Dr. Bruno Defilippi
More knowledge = Less waste
When it comes to food waste; we usually think of ourselves and how much food we throw away either during cooking or because we have failed to store it properly. Despite the fact that consumers have a significant influence on the amount of food waste, we observe higher levels of wasted food in developed countries such as the United States, where the losses amount to 150,000 metric tons of food per day, according to a study by the University of Vermont.
In Latin America’s countries, most of the losses occur in the stages prior to food getting to the consumers, which is also the case in other developing countries areas. If we consider, for example fresh horticultural products such as fruits, vegetables, roots and tubers, about 50% is lost before reaching the consumers, according to studies carried out by the United Nations Food and Agriculture Organization (FAO).
The causes are multivariate: they are mostly biological, including waste caused by decay, and physical due to poor handling of the produce resulting in dehydration and damages. Both biological and physical causes are closely related to logistics issues, either the effect of lack of infrastructure to maintain the ideal conditions for each fruit and vegetable product or by the distances required to reach the distribution or final consumption centers.
Dr. Bruno Defilippi
Post-harvest Specialist, Institute of Agricultural Research of Chile (INIA)
In fact, I noticed a cross-sectional cause across countries and products, which is related to the lack of knowledge necessary to maintain the product in adequate conditions in order to avoid losses – and I believe that the ability to transfer available knowledge to the entire chain is one of our greatest challenges. On the one hand, we need to provide trainings and continuous support to the farmers, allowing them to reduce losses during the cultivation stage. On the other hand, we must improve the marketing process to have the appropriate flow for each species, time and technological management, needed for the produce to reach the destination market, whether local or for export, in good conditions.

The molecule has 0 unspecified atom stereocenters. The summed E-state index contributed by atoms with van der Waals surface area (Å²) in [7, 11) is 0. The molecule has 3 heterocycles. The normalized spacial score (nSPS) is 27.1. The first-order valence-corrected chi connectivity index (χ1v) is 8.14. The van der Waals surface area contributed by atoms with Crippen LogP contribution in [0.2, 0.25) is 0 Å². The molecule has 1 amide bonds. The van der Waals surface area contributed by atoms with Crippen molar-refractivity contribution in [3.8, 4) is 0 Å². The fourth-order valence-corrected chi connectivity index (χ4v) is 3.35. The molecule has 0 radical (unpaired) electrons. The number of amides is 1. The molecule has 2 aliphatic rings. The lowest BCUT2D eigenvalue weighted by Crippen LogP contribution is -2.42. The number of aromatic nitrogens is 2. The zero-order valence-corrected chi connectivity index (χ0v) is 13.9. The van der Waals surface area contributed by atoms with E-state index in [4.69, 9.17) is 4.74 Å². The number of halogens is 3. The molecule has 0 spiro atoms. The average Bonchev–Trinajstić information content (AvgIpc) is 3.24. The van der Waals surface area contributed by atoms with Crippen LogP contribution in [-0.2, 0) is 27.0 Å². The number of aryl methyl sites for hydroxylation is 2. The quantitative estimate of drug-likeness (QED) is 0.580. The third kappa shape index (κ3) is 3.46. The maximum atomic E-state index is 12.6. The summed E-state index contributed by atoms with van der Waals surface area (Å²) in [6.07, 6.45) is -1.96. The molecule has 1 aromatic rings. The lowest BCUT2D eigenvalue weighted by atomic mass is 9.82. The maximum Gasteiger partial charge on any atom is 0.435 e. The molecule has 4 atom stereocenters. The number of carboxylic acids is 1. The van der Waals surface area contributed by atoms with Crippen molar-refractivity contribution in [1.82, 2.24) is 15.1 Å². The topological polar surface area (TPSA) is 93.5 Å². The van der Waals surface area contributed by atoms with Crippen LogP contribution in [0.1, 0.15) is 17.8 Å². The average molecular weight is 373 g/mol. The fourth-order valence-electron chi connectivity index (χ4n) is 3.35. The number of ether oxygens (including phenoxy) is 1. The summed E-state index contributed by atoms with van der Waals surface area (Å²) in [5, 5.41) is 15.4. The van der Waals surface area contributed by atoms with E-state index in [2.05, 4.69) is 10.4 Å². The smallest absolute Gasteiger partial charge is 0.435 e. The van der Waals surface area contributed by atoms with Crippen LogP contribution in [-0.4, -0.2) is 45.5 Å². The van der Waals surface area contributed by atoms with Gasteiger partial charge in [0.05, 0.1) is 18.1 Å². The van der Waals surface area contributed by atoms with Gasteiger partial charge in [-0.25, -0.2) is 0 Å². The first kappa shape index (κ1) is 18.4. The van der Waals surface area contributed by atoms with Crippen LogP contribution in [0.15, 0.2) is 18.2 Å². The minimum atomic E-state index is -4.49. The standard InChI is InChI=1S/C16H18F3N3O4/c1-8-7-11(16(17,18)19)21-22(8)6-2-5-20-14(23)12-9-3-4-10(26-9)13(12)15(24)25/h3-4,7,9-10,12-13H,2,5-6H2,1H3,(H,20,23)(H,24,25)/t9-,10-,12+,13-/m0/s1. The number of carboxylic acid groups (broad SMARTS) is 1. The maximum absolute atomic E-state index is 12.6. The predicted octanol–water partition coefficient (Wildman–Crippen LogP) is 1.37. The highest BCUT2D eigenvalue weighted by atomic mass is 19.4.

From the technical standpoint, the massification of basic post-harvest technologies available for many decades is crucial. For example, it is essential to use adequate temperatures, according to the requirements of each species and market, in order to decrease the metabolism of fresh products.
There are newer initiatives to develop technologies that will allow loss reduction. Two of technologies worth mentioning are: varieties that have a longer post-harvest life and the use of crop protection systems that can help mitigate climate event effects. It is essential that this be a continuous work, as the causes of losses are dynamic and should address the local conditions in which they occur. In other words, a solution to reduce losses in table grape production in Italy, for example, would be different from those necessary to reduce such losses in Chile.
There are other important innovations, such as the development of genotypes or varieties with a greater potential for post-harvest life, these might have greater resistance to pests and diseases, lower metabolism, or a better texture that helps withstand the marketing stage. New and more effective products for the control of pests and diseases, harmless to consumers and the environment, are also in the market focus.
Packaging is also seeing new developments beyond maintaining the sales unit; including “active” materials that have a differential permeability to gases in order to decrease the metabolism of fresh products, or the incorporate compounds that reduce the presence of diseases or ethylene* during storage or transportation.
Advances like those mentioned are taking place in Chile through several investments which encourage the development of genetic improvement programs in fruits and vegetables to ensure a longer post-harvest life. The Institute of Agricultural Research of Chile (INIA) in partnership with other institutions in the sector, through Regional Research Centers distributed across the country aimed at understanding local issues, not only provides technological solutions but helps disseminate knowledge.
While farmers, together with the public and private sectors are looking at solutions to minimize losses on farm and in the distribution channels, we must not neglect the consumers’ role. We need to provide information to help them avoid food losses particularly around how to keep fresh fruits and vegetable for longer periods. Fortunately, the new generations of consumers are firmly and increasingly demanding a responsible food production system, which has resulted in the development of initiatives aimed at reducing food losses and bringing more innovation for a sustainable production.